The Circle

The Circle Irony

Mae and Kalden's Conversations

There is dramatic irony in Mae and Kalden's discussions of the Wise Men and the functioning of the Circle once it is revealed that Kalden is actually the Circle's founder Ty. For example, Mae asks Kalden whether he realizes that Ty said the Circle is democratic and access must be given to all, and Kalden says with a sign that "Whoever invented TruYou is some kind of evil genius" (404).

The Chinese Sculpture "Reaching Through for the Good of Humankind"

Mae and other Circle employees seem convinced that the only artistic interpretation of the Chinese sculpture is that the Circle is reaching out through technology to help the world. However, with the knowledge that the sculpture is Chinese and that his past artwork has been used to make "darkly sardonic" statements, it is clear to the reader that the sculpture likely named his sculpture "Reaching Through for the Good of Humankind" ironically and intends it to be a portrayal of a giant, transparent monstrosity reaching through a screen and thereby infiltrating people's lives.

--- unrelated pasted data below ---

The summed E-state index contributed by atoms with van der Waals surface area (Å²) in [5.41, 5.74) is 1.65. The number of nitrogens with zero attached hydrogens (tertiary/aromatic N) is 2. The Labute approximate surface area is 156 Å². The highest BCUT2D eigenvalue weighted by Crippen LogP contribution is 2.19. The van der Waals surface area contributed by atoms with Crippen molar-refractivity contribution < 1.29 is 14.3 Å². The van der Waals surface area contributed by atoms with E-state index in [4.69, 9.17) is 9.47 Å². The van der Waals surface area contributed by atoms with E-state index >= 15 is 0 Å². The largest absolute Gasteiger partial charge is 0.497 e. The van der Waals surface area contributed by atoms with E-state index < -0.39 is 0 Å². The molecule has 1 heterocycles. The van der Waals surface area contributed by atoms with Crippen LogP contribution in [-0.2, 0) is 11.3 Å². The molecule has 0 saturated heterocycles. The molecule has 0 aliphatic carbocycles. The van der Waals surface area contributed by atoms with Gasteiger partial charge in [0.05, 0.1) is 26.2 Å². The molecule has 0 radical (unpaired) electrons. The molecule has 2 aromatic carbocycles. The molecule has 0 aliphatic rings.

Sending Smiles

It is clear from Mercer's espoused views and Eggers's writing that the sending of smiles to warring third-world countries is done in part tongue in cheek. Furthermore, when Mae's parents beg for the smiles to stop because they feel forced to reply to them and some individuals turn nasty if not replied to, which ironically shows the negative impact of sending a smile.

Secret Bathroom Meetings

As the transparency of Mae's life increases, she ironically has to hide more and more, both literally in the bathroom to have conversations with Kalden and Annie, and hiding her emotions from her viewers since she is forced to be "on" at all times.

Counting the Grains of Sand in the Sahara

This task is used idiomatically to refer to an unattainable task. That the Circle is attempting to complete it just for fun shows their casual yet scary power to wield science and find out the answer to any question, even those that don't need to be (or shouldn't be) asked.

Mae's Parents' Gift

Mae's parents' gift seems well-intentioned, but is actually something which she never will have the chance to use working at the Circle.